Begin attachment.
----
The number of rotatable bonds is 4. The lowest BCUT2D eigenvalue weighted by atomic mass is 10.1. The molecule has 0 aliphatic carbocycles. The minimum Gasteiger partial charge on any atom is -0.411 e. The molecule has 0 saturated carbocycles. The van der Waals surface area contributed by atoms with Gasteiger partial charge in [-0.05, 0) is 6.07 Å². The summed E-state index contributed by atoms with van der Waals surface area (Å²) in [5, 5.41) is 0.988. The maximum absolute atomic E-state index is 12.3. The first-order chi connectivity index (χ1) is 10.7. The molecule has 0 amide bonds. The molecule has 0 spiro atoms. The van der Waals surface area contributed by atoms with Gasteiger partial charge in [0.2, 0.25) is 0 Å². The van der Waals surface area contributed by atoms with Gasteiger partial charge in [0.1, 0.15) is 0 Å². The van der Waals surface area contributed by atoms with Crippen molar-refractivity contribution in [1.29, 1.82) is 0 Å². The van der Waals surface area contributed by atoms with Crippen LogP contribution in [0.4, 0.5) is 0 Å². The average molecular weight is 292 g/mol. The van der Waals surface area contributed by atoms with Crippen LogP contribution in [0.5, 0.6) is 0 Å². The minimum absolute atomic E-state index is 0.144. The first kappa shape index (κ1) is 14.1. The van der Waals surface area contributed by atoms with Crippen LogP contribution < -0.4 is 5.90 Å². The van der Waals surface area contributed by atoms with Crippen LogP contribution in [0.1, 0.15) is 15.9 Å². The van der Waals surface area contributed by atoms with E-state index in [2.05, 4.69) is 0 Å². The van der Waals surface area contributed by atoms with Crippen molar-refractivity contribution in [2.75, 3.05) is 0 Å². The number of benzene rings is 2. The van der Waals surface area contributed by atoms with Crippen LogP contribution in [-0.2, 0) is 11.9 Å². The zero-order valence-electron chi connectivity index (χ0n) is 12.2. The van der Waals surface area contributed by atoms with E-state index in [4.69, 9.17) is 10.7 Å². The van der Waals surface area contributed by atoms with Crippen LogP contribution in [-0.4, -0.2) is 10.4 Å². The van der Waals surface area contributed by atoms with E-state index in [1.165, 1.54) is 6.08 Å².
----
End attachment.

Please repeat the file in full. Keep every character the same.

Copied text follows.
The number of rotatable bonds is 4. The lowest BCUT2D eigenvalue weighted by atomic mass is 10.1. The molecule has 0 aliphatic carbocycles. The minimum Gasteiger partial charge on any atom is -0.411 e. The molecule has 0 saturated carbocycles. The van der Waals surface area contributed by atoms with Gasteiger partial charge in [-0.05, 0) is 6.07 Å². The summed E-state index contributed by atoms with van der Waals surface area (Å²) in [5, 5.41) is 0.988. The maximum absolute atomic E-state index is 12.3. The first-order chi connectivity index (χ1) is 10.7. The molecule has 0 amide bonds. The molecule has 0 spiro atoms. The van der Waals surface area contributed by atoms with Gasteiger partial charge in [0.2, 0.25) is 0 Å². The van der Waals surface area contributed by atoms with Gasteiger partial charge in [0.1, 0.15) is 0 Å². The van der Waals surface area contributed by atoms with Crippen molar-refractivity contribution in [1.29, 1.82) is 0 Å². The van der Waals surface area contributed by atoms with Crippen LogP contribution in [0.4, 0.5) is 0 Å². The average molecular weight is 292 g/mol. The van der Waals surface area contributed by atoms with Crippen LogP contribution in [0.5, 0.6) is 0 Å². The minimum absolute atomic E-state index is 0.144. The first kappa shape index (κ1) is 14.1. The van der Waals surface area contributed by atoms with Crippen LogP contribution < -0.4 is 5.90 Å². The van der Waals surface area contributed by atoms with Crippen LogP contribution in [0.1, 0.15) is 15.9 Å². The van der Waals surface area contributed by atoms with E-state index in [2.05, 4.69) is 0 Å². The van der Waals surface area contributed by atoms with Crippen molar-refractivity contribution in [2.75, 3.05) is 0 Å². The number of benzene rings is 2. The van der Waals surface area contributed by atoms with Crippen LogP contribution in [-0.2, 0) is 11.9 Å². The zero-order valence-electron chi connectivity index (χ0n) is 12.2. The van der Waals surface area contributed by atoms with E-state index in [4.69, 9.17) is 10.7 Å². The van der Waals surface area contributed by atoms with Crippen LogP contribution in [-0.4, -0.2) is 10.4 Å². The van der Waals surface area contributed by atoms with E-state index in [1.165, 1.54) is 6.08 Å².